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Browsing: Papers of John Adams, Volume 11


Search for a response to this letter.

Docno: ADMS-06-11-02-0010

Author: Jenings, Edmund
Recipient: Adams, John
Date: 1781-01-03

From Edmund Jenings

[salute] Sir

I had this Day the Honor of receiving your Excellencys Letter of the 31 Ultimo;1 which gives me the greatest Satisfaction. I think with your Excellency, that the Emperor cannot engage in this Contest without being abundantly paid by England, whose Resources will thereby be diverted from Acting directly Against Us, but it is worth her while to pay Him the Utmost in order to Embroil France. In the End however I cannot think the Emperor will be Able to gain much by taking her Part; He may see it himself and rather Chuse to side with France, who may at present or in future make it worth his While to be neuter or perhaps active for Her.
There was a Gazette published in this Country last Monday, which it is supposed, mentioned pretty fully the Affair between Holland and England, but the Impression was immediately Called in, and another Struck off, which only said that Sir J. York had left the Hague. This Matter determines nothing of the Disposition of the Emperors Politicks, for the Prince Staremberg who is Governor per Interim, and is directed by the Council of Vienna in all Matters, might think it not Advisable, that any thing should appear in favor of one Side or the other, until the Temper of the Emperor was Known.
Sir J. York lodged at the Hotel Royale, whilst here. He paid a visit to two or three of the Nobility, and was with the Prince Staremberg. He went the Day before Yesterday back to Antwerp, and says He waits for Orders from England, and that if Count Walderen does not immediately Quit London, perhaps there will be some Negociation enterd into there to Adjust the Subsisting Differences. Does it Occur to your Excellency what Kind of offers may be made. For my part I am fearful of, or I Ought rather to say am alive to Every thing, therefore sometimes think, that England will Endeavour to draw { 14 } herself out of her, present Scrape with the Northern Powers, on Condition, that they, and Holland in particular, break off all Communication, Commerce and Connection with America and Americans, and that for this purpose She will give up her present Claim on Neutral Property.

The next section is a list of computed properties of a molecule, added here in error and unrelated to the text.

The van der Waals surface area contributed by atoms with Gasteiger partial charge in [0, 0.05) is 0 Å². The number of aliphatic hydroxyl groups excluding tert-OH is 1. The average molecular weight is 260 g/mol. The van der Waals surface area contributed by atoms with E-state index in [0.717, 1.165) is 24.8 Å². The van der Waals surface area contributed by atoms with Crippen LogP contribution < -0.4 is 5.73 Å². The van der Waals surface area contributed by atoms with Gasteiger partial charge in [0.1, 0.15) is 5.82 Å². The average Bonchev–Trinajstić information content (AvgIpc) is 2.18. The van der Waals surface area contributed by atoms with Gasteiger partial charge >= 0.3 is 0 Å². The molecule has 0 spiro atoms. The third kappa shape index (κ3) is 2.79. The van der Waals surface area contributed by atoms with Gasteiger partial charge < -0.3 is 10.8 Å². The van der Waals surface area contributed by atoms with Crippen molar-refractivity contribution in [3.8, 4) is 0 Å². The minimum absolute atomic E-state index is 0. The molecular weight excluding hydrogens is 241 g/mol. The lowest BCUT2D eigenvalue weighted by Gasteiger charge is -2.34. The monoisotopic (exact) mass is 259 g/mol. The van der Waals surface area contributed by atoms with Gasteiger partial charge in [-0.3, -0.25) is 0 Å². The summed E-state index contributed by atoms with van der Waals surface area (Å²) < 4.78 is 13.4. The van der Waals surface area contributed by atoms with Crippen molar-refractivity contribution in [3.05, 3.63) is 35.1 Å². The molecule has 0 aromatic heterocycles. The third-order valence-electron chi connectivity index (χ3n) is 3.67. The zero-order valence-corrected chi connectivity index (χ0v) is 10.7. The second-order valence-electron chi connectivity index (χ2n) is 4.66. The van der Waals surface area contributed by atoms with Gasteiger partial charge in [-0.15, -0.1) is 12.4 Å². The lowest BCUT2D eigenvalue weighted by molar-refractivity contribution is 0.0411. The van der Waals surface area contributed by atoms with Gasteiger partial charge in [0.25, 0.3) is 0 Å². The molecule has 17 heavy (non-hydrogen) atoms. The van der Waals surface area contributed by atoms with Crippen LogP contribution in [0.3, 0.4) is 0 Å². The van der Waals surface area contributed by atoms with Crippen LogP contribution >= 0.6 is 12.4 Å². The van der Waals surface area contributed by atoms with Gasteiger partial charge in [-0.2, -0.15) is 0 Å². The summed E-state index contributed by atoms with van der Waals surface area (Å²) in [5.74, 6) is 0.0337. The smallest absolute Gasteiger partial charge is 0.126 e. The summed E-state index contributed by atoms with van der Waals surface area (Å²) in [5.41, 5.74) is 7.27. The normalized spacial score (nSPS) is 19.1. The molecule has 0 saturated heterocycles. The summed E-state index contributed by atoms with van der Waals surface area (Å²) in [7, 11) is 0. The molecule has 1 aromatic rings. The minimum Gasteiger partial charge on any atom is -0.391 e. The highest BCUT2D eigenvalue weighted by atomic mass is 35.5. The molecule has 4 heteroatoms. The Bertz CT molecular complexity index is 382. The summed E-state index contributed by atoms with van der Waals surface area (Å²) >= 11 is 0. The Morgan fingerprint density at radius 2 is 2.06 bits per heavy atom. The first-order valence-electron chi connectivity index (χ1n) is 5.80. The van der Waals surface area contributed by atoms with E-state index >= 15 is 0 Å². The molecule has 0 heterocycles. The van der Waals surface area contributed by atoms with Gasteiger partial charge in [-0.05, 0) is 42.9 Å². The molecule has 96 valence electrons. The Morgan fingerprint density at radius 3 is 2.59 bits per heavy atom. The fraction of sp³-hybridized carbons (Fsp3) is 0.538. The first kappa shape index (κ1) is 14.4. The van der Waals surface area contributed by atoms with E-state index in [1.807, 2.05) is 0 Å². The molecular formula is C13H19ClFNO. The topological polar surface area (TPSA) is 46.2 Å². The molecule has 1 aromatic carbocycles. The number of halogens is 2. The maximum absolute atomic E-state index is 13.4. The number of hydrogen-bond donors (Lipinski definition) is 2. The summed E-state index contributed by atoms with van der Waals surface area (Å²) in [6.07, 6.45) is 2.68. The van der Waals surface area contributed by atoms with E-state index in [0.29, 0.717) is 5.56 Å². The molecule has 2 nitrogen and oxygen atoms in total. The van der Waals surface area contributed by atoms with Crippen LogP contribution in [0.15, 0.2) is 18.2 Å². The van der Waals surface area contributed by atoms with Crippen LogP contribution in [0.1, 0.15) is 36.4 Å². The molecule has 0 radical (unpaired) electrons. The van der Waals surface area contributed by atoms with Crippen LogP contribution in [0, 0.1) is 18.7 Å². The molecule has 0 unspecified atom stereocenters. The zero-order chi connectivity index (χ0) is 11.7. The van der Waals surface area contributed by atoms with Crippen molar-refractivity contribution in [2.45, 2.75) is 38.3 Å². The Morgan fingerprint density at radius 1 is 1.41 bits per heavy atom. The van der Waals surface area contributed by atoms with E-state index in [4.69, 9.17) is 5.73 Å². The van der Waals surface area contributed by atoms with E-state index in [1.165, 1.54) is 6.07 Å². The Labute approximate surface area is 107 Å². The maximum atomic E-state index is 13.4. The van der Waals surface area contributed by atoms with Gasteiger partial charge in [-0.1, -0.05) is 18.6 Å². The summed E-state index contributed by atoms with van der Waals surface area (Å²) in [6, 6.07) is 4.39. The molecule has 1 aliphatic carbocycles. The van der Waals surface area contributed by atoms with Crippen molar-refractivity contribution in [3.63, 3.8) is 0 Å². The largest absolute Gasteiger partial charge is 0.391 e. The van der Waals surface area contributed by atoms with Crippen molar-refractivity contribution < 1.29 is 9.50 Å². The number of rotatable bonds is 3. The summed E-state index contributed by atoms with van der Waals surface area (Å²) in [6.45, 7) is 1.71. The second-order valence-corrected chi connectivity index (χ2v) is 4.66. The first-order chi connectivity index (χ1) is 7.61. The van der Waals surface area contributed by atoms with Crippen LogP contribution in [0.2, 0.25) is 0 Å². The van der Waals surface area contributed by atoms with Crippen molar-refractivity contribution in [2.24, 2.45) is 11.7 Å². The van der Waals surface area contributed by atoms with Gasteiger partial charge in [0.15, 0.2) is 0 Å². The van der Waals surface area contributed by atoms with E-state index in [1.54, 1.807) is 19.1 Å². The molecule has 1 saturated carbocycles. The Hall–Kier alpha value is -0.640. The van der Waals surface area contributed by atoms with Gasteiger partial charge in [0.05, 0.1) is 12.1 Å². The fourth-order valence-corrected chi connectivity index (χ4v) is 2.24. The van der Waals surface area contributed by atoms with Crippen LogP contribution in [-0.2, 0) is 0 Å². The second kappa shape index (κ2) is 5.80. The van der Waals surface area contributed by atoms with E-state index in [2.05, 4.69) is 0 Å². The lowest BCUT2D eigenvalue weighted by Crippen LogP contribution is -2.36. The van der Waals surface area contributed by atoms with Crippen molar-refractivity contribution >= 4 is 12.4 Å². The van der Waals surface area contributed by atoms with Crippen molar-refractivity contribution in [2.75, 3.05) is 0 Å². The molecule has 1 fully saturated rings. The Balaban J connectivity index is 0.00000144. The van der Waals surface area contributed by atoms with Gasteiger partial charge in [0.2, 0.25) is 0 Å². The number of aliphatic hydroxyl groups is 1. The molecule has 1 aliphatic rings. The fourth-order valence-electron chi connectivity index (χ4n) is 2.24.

Holland may be ready to close with this Proposition to releive Herself from her present Difficulties, but she cannot do it, nay she ought not, to treat about it; until England has made Reparation for the insulted Honor of her Flag, Her Ships returned and the Damages for their datainture paid.
But will England having gained this great point, Keep her Engagement? I think she will still stop the Neutral Vessels under one pretext or other, and having succeeded in her point Against America, (which Heaven avert) she will resume with abundant Prospect of Success her insulting and dominant Conduct, but it is certain, that England cannot be Kept to her Promises, unless the Powers, now Arming, maintain their Force in their Harbours, the Expence of which will be nearly as Grievous, as if they were Suffered to Act.
This Idea of mine of the Turn that a Negociation may take may appear Strange, but things of such Extraordinary Nature have happened, that we ought to be prepared for the most improbable Events. The Hearts of Princes are not in our Keeping and therefore we cannot account for them by common Rules. This will be one excuse for laying before your Excellency my Reverie. But there is Another, which I am2 I shall find in your Excellencys Condescension.
There is a Spanish Gentleman with many Servants arrivd in this City. He has sent his Secretary to Holland, on whose Return it is said He will go to London.
There have been reports Here for these two Days, that Rodney has taken three frigates and 80 Transports going to Martinique. It is said, that Sir J. York mentiond it and all the English Exult. Was not Rodney Ill at New York the 2d. of Novr.? Have we not an Account, that Several of the Transports arrivd at Martinique with Soldiers the Day of the Hurricane?3

[salute] I am with the greatest Respect Sir Your Excellencys Most devoted & Obedient Humble Servt.

[signed] Edm: Jenings
RC (Adams Papers); endorsed: “Jennings”; by John Thaxter: “Jany 3d. 1781.”
1. Vol. 10:464–465.
2. Jenings may have omitted a word here.
3. For the movements of Adm. Rodney, who left New York in mid-Nov. 1780 and reached Barbados on 6 Dec., see vol. 10:340–342, and references there. The report concerning the captured vessels was erroneous.